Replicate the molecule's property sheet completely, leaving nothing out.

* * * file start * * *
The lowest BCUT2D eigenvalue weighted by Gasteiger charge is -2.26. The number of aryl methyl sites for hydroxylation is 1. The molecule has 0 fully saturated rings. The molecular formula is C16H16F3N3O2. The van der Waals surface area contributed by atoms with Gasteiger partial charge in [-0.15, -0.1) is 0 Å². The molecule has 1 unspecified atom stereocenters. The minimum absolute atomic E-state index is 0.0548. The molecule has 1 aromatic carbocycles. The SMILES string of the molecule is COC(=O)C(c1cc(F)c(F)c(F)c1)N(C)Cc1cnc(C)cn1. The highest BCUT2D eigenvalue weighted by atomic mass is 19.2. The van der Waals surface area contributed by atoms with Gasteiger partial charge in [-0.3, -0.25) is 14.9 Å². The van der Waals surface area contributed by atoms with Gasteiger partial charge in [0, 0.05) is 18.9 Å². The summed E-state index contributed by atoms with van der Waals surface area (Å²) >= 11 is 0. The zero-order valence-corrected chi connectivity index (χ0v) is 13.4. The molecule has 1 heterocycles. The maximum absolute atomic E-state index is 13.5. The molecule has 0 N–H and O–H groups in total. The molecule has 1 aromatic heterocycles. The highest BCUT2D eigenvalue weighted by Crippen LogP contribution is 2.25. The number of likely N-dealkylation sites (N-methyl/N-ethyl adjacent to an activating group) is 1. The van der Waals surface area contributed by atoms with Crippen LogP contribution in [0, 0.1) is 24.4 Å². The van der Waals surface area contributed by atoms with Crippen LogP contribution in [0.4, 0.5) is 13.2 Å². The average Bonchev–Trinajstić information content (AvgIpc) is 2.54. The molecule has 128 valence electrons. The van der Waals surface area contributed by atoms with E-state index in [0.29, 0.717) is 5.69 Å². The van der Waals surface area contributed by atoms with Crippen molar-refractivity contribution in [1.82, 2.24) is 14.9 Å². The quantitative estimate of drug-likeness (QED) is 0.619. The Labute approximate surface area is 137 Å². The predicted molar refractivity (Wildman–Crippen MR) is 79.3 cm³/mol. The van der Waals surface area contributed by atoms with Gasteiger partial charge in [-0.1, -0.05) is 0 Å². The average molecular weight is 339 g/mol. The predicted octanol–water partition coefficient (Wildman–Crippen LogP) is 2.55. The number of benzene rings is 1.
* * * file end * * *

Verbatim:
The lowest BCUT2D eigenvalue weighted by Gasteiger charge is -2.26. The number of aryl methyl sites for hydroxylation is 1. The molecule has 0 fully saturated rings. The molecular formula is C16H16F3N3O2. The van der Waals surface area contributed by atoms with Gasteiger partial charge in [-0.15, -0.1) is 0 Å². The molecule has 1 unspecified atom stereocenters. The minimum absolute atomic E-state index is 0.0548. The molecule has 1 aromatic carbocycles. The SMILES string of the molecule is COC(=O)C(c1cc(F)c(F)c(F)c1)N(C)Cc1cnc(C)cn1. The highest BCUT2D eigenvalue weighted by atomic mass is 19.2. The van der Waals surface area contributed by atoms with Gasteiger partial charge in [-0.3, -0.25) is 14.9 Å². The van der Waals surface area contributed by atoms with Gasteiger partial charge in [0, 0.05) is 18.9 Å². The summed E-state index contributed by atoms with van der Waals surface area (Å²) >= 11 is 0. The zero-order valence-corrected chi connectivity index (χ0v) is 13.4. The molecule has 1 heterocycles. The maximum absolute atomic E-state index is 13.5. The molecule has 0 N–H and O–H groups in total. The molecule has 1 aromatic heterocycles. The highest BCUT2D eigenvalue weighted by Crippen LogP contribution is 2.25. The number of likely N-dealkylation sites (N-methyl/N-ethyl adjacent to an activating group) is 1. The van der Waals surface area contributed by atoms with Crippen LogP contribution in [0, 0.1) is 24.4 Å². The van der Waals surface area contributed by atoms with Crippen LogP contribution in [0.4, 0.5) is 13.2 Å². The average Bonchev–Trinajstić information content (AvgIpc) is 2.54. The molecule has 128 valence electrons. The van der Waals surface area contributed by atoms with E-state index in [0.29, 0.717) is 5.69 Å². The van der Waals surface area contributed by atoms with Crippen molar-refractivity contribution in [1.82, 2.24) is 14.9 Å². The quantitative estimate of drug-likeness (QED) is 0.619. The Labute approximate surface area is 137 Å². The predicted molar refractivity (Wildman–Crippen MR) is 79.3 cm³/mol. The van der Waals surface area contributed by atoms with Gasteiger partial charge in [-0.1, -0.05) is 0 Å². The average molecular weight is 339 g/mol. The predicted octanol–water partition coefficient (Wildman–Crippen LogP) is 2.55. The number of benzene rings is 1.